Rir pra não chorar

Quero assistir ao sol nascer
Ver as águas dos rios correr
Ouvir os pássaros cantar
Eu quero nascer
Quero viver

Deixe-me ir
Preciso andar
Vou por aí a procurar
Rir pra não chorar
Se alguém por mim perguntar
Diga que eu só vou voltar
Depois que me encontrar

Quero assistir ao sol nascer
Ver as águas dos rios correr
Ouvir os pássaros cantar
Eu quero nascer
Quero viver

Deixe-me ir
Preciso andar
Vou por aí a procurar
Rir pra não chorar

Deixe-me ir preciso andar
Vou por aí a procurar
Rir pra não chorar
Deixe-me ir preciso andar
Vou por aí a procurar
Rir pra não chorar

Main source for this post: Candeia: Luz da Inspiração by João Baptista M. Vargens

Coisas do Mundo, Minha Nega

Lyrics from Coisas do Mundo, Minha Nega by Paulinho da Viola (1967)



Good Audio Version (Paulinho da Viola)

Today I came, my nega
As I come whenever I can
In my mouth, the same words; in my heart, the same remorse,
In my hands the same violin where I carved your name (repeat)

I left the samba a long time ago, nega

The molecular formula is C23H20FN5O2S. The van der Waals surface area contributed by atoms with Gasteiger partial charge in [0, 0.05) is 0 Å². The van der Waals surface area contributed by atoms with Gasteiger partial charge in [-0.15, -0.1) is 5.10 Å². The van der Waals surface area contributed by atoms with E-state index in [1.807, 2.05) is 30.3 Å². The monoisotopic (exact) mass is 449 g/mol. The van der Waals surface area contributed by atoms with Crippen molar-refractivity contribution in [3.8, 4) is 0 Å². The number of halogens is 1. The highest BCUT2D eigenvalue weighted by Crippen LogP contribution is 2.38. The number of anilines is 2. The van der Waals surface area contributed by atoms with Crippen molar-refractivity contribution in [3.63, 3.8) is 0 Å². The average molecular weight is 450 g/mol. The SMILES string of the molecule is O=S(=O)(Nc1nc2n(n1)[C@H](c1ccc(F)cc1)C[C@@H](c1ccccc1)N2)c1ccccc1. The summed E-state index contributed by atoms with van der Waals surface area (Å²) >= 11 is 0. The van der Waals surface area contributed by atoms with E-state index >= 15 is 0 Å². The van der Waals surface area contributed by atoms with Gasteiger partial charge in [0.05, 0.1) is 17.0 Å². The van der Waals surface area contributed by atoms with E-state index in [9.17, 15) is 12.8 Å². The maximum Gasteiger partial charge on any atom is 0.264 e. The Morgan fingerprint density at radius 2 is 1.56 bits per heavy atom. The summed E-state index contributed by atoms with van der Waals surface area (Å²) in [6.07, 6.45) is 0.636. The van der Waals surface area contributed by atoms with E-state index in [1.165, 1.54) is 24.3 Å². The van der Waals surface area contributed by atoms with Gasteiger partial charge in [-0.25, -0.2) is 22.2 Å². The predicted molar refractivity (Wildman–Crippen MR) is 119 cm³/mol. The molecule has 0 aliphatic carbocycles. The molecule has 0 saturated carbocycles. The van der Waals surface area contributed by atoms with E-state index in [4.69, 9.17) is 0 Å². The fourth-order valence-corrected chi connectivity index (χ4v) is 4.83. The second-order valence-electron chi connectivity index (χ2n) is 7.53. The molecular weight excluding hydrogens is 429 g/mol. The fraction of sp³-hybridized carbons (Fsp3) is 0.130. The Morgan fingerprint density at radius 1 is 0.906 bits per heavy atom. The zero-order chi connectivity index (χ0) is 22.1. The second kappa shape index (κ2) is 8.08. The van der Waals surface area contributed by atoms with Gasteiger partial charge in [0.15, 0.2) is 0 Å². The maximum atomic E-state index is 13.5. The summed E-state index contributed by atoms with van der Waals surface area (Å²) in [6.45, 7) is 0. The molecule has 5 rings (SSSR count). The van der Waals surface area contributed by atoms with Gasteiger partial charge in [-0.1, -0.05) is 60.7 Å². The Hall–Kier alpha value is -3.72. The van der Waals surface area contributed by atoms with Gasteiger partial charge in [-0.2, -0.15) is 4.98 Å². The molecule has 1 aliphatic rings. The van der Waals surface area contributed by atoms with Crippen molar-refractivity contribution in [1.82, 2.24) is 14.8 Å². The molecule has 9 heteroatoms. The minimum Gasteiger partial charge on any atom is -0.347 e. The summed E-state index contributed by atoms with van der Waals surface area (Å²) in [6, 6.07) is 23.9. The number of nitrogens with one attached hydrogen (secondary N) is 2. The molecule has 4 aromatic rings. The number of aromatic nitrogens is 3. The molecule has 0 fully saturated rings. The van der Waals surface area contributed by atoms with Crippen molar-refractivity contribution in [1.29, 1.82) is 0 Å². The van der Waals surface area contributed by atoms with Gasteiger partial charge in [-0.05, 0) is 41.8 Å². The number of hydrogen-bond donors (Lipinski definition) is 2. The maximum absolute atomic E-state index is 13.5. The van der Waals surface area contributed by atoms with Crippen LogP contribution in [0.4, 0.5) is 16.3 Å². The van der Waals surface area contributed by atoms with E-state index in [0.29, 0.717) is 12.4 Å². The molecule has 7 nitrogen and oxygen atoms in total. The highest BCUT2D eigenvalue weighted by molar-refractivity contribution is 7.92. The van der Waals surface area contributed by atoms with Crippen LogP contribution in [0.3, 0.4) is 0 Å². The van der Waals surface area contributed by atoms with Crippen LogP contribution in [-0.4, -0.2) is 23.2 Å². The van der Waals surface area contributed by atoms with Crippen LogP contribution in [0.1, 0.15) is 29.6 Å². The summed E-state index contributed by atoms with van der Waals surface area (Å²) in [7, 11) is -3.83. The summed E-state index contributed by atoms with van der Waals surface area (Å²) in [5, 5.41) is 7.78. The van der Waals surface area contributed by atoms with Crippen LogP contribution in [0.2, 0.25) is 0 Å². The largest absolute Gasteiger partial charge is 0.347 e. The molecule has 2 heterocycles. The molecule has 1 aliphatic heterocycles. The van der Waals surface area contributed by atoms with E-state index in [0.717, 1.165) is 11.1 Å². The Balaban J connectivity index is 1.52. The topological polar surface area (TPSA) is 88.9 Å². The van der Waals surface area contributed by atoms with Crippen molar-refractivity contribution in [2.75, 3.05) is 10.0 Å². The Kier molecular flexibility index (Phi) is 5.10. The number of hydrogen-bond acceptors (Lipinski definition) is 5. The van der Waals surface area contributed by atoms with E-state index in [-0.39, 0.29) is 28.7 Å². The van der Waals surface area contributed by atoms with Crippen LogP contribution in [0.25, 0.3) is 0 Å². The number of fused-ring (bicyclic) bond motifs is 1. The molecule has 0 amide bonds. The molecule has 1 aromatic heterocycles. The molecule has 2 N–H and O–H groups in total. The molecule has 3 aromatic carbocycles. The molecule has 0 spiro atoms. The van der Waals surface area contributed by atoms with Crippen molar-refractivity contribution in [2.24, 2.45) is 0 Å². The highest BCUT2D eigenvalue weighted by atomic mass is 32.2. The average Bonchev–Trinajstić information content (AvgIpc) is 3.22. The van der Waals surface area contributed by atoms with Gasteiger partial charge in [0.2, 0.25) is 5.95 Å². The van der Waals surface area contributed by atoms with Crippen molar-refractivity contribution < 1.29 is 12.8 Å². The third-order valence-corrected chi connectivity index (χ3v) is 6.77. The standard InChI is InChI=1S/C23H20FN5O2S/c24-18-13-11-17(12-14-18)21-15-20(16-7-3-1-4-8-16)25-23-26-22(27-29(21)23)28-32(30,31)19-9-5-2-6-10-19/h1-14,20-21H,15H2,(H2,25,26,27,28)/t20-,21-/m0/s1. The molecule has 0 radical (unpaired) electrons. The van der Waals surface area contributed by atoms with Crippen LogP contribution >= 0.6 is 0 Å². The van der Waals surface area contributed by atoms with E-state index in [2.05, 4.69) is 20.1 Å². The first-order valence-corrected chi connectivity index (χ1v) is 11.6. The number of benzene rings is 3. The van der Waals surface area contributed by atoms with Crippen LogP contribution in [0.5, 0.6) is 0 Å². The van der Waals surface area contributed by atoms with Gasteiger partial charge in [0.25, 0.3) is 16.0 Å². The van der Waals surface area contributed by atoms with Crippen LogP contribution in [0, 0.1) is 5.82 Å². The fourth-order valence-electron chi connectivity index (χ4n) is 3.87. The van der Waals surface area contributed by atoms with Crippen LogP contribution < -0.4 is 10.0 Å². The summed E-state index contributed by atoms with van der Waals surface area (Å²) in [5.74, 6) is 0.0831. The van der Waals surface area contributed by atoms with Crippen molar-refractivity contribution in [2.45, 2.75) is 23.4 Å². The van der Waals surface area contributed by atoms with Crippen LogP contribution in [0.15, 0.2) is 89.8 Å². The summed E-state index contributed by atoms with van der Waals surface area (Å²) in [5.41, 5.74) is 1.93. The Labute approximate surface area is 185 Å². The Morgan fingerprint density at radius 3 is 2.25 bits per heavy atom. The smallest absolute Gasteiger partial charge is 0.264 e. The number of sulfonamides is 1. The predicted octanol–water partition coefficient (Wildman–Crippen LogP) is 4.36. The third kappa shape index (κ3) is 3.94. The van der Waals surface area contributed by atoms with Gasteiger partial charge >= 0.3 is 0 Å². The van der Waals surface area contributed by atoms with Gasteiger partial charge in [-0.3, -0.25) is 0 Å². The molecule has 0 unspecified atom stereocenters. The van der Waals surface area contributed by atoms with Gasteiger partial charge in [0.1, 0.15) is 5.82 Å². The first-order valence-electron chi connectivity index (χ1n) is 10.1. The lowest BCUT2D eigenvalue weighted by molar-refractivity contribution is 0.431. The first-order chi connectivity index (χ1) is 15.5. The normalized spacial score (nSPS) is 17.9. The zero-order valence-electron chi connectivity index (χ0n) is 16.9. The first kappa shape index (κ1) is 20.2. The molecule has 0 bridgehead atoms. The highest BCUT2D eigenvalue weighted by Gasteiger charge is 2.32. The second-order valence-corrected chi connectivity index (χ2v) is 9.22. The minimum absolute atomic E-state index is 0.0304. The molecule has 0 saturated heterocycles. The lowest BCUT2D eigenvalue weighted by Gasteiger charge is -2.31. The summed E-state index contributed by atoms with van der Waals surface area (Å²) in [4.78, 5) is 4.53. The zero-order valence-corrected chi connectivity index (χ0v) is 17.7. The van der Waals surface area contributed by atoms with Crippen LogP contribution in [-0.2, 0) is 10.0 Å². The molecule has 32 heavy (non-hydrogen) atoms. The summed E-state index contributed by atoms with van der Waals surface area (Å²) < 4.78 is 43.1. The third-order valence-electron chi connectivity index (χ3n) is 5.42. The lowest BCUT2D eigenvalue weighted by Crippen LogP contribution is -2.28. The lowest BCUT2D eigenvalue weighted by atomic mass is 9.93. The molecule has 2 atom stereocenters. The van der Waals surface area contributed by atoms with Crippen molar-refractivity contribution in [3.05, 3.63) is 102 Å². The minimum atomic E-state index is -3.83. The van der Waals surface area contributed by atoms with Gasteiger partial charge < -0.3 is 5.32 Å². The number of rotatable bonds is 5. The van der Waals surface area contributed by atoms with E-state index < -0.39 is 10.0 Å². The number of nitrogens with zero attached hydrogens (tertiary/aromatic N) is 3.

I kept stopping along the way
First I came upon Zé Fuleiro, who spoke to me of malady
Said luck never comes for him, he has no love and no money
He asked if I didn’t have any to spare
So I plucked on the guitar, I sang a samba for him
It was a syncopated samba that poked fun at his bad luck

Today I came, my nega, to walk around with you
To try in your arms to make a pure samba of love
With no melody or words so as not to lose virtue (repeat)

Later I came across Seu Bento, nega
Who’d been drinking all night
He stretched out on the sidewalk, without the will to do anything
He forgot about the agreement he’d made with his wife:
To never arrive in the middle of night and to stop drinking cachaça
She even made an oath, was punished and repented
I sang a samba for him, he smiled and fell asleep

Today I came, my nega, wanting that smile
That you give to the sky when I squeeze you in my arms
Take care with my guitar, my love and my weariness  (repeat)

Finally I came upon a body, nega, lit up around it
They said it was something silly — one guy wished to be better
Neither love nor money was the cause of the argument
It was just a pandeiro that ended up on the ground
I didn’t get out my guitar; I stopped, I looked, I left
No one would comprehend a samba at that time